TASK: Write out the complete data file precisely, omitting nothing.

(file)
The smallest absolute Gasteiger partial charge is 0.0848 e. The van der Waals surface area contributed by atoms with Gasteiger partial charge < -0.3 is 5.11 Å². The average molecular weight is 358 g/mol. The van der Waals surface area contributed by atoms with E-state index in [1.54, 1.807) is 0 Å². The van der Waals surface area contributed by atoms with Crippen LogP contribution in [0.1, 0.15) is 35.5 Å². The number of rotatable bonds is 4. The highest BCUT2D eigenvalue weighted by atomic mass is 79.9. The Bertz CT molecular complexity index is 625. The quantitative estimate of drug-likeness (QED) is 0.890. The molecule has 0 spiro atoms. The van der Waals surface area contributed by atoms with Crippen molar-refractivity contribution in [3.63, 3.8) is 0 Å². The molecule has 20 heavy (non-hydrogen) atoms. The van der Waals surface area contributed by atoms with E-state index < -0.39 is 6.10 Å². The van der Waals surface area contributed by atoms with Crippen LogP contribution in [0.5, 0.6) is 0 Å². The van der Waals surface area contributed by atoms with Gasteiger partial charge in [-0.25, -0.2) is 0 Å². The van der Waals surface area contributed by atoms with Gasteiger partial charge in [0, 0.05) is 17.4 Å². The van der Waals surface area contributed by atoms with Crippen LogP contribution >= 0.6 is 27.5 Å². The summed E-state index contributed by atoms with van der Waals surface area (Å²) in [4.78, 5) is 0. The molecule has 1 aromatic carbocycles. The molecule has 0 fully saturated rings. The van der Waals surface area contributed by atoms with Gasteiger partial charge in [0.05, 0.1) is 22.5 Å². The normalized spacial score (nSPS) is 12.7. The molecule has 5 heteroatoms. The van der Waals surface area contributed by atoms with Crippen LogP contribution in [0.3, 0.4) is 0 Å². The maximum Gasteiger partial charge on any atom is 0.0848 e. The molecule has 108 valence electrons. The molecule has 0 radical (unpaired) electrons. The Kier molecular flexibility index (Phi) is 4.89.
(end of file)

The smallest absolute Gasteiger partial charge is 0.0848 e. The van der Waals surface area contributed by atoms with Gasteiger partial charge < -0.3 is 5.11 Å². The average molecular weight is 358 g/mol. The van der Waals surface area contributed by atoms with E-state index in [1.54, 1.807) is 0 Å². The van der Waals surface area contributed by atoms with Crippen LogP contribution in [0.1, 0.15) is 35.5 Å². The number of rotatable bonds is 4. The highest BCUT2D eigenvalue weighted by atomic mass is 79.9. The Bertz CT molecular complexity index is 625. The quantitative estimate of drug-likeness (QED) is 0.890. The molecule has 0 spiro atoms. The van der Waals surface area contributed by atoms with Crippen molar-refractivity contribution in [3.63, 3.8) is 0 Å². The molecule has 20 heavy (non-hydrogen) atoms. The van der Waals surface area contributed by atoms with E-state index < -0.39 is 6.10 Å². The van der Waals surface area contributed by atoms with Crippen LogP contribution in [0.5, 0.6) is 0 Å². The van der Waals surface area contributed by atoms with Gasteiger partial charge in [-0.25, -0.2) is 0 Å². The van der Waals surface area contributed by atoms with Gasteiger partial charge in [0, 0.05) is 17.4 Å². The van der Waals surface area contributed by atoms with Crippen LogP contribution >= 0.6 is 27.5 Å². The summed E-state index contributed by atoms with van der Waals surface area (Å²) in [4.78, 5) is 0. The molecule has 1 aromatic carbocycles. The molecule has 0 fully saturated rings. The van der Waals surface area contributed by atoms with Gasteiger partial charge in [0.05, 0.1) is 22.5 Å². The normalized spacial score (nSPS) is 12.7. The molecule has 5 heteroatoms. The van der Waals surface area contributed by atoms with Crippen LogP contribution in [0.3, 0.4) is 0 Å². The maximum Gasteiger partial charge on any atom is 0.0848 e. The molecule has 108 valence electrons. The molecule has 0 radical (unpaired) electrons. The Kier molecular flexibility index (Phi) is 4.89.